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UMS Concert Program, Sunday Evening, November 9, 1952: Seventh Annual Extra Concert Series -- The Cleveland Orchestra

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Season: 1952-1953
Concert: Second
Complete Series: 3088
Hill Auditorium, Ann Arbor, Michigan

Charles A. Sink, President Thor Johnson, Guest Conductor
Lester McCoy, Associate Conductor
Second Concert 1952-1953 Complete Series 3088
Seventh Annual
Extra Concert Series
Hill Auditorium, Ann Arbor, Michigan Sunday Evening, November 9, 1952, at 8:30
Overture to "Benvenuto Cellini," Op. 23.....Berlioz
Symphony No. 2 in C major, Op. 61.....Schumann
Sostenuto assai; allegro ma non troppo Scherzo: allegro vivace; trio I; trio II Adagio espressivo Allegro molto vivace
Symphony No. 2 in D major, Op. 43......Sibelius
Tempo andante ma rubato Vivacissimo: lento e suave Finale: allegro moderato
Note--The University Musical Society has presented the Cleveland Orchestra on previous occa?sions as follows: Mar. 28, 1935; Nov. , 1937; Nov. 7, 1938; Nov. 9, 1941; Nov. 8, 1942, Artur Kodzinski, conductor; Nov. 7, 1943, Erich Leinsdorf, conductor; Nov. 12, 1944, George Szell, guest conductor; Nov. 11, 1945, Erich Leinsdorf, conductor; Nov. 10, 1946; Nov. 9, 1947; Nov. 7, 1948; Nov. 6, 1949; Nov. 5, 1950, and Nov. 4, 1951, George Szcll, conductor.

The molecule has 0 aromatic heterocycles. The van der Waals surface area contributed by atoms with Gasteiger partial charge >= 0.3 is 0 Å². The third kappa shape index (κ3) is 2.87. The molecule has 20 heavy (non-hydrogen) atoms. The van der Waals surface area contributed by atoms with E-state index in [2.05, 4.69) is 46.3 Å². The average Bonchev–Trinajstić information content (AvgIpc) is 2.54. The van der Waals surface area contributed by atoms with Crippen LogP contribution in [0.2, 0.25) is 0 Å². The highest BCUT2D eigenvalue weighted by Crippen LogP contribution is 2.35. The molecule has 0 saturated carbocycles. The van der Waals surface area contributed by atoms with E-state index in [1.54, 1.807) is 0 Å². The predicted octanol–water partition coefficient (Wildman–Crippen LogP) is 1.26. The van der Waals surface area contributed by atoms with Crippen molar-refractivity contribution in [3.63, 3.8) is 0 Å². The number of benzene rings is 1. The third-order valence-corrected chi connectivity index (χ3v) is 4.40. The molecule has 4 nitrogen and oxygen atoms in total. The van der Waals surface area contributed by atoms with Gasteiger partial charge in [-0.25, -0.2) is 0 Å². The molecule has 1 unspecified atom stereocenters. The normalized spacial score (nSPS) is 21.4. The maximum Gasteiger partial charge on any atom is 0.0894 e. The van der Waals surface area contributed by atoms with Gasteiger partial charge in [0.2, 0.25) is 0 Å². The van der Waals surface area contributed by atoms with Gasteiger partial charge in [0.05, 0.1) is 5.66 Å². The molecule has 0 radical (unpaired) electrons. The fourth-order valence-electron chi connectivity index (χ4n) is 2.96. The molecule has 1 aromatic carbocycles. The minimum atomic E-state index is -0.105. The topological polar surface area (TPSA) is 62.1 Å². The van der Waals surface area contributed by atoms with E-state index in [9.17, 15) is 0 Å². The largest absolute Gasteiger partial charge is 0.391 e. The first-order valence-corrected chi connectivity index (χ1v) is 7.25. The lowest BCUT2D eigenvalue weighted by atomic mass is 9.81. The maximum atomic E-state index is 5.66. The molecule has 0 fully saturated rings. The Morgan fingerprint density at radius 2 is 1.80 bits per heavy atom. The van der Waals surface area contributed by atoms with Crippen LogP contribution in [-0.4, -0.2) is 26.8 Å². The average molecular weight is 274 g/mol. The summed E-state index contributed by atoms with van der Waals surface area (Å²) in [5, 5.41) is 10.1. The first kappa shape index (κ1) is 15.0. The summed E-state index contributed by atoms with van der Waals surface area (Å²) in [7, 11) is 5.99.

The Steinway is the official piano of the University Musical Society. ARS LONGA VITA BREVIS
PROGRAM NOTES By George H. L. Smith
Overture to "Benvenuto Cellini," Op. 23 . . . Hector Berlioz
The overture to "Benvenuto Cellini" has long been a pillar of the concert repertory, although it is played less often than its companion piece, the Roman Carnival Overture. It begins, Allegro deciso con impeto, G major, 2-2, with the characteristic theme of Cellini. There is brief development and a pause, followed by a slow section, Larghello, 3-4, in which the lower strings, pizzicato, announce a dark and solemn theme taken from an address of the Cardinal that is to be of great importance. The woodwinds sing in the higher register the little air of Harlequin from the carnival scene, and this is superbly developed by the strings in octaves. Trombones and clarinets then repeat the Cardinal's theme in sustained song, and the theme of Harlequin reappears to usher in the main body of the overture. The opening theme of Cellini is now heard at length and is followed by a rushing subsidiary figure. The main second theme of the overture is given out by the woodwinds in D major and taken up by the strings. There is elaborate development. Cellos announce the theme of the forge, to which, in the second act, Cellini casts his celebrated statue of Perseus in a single hour at the urgent request of the Pope (and fired by the promise of the hand of the beautiful Teresa). This motto is strikingly developed by trombones in the last section of the overture, after the opening theme returns first in A minor and then, with great brilliance, in G major. In the coda, the trombones triumphantly proclaim the Cardinal's theme below the rushing strings. There is a dramatic pause, and a final reappearence of this theme just before the scintillant ending.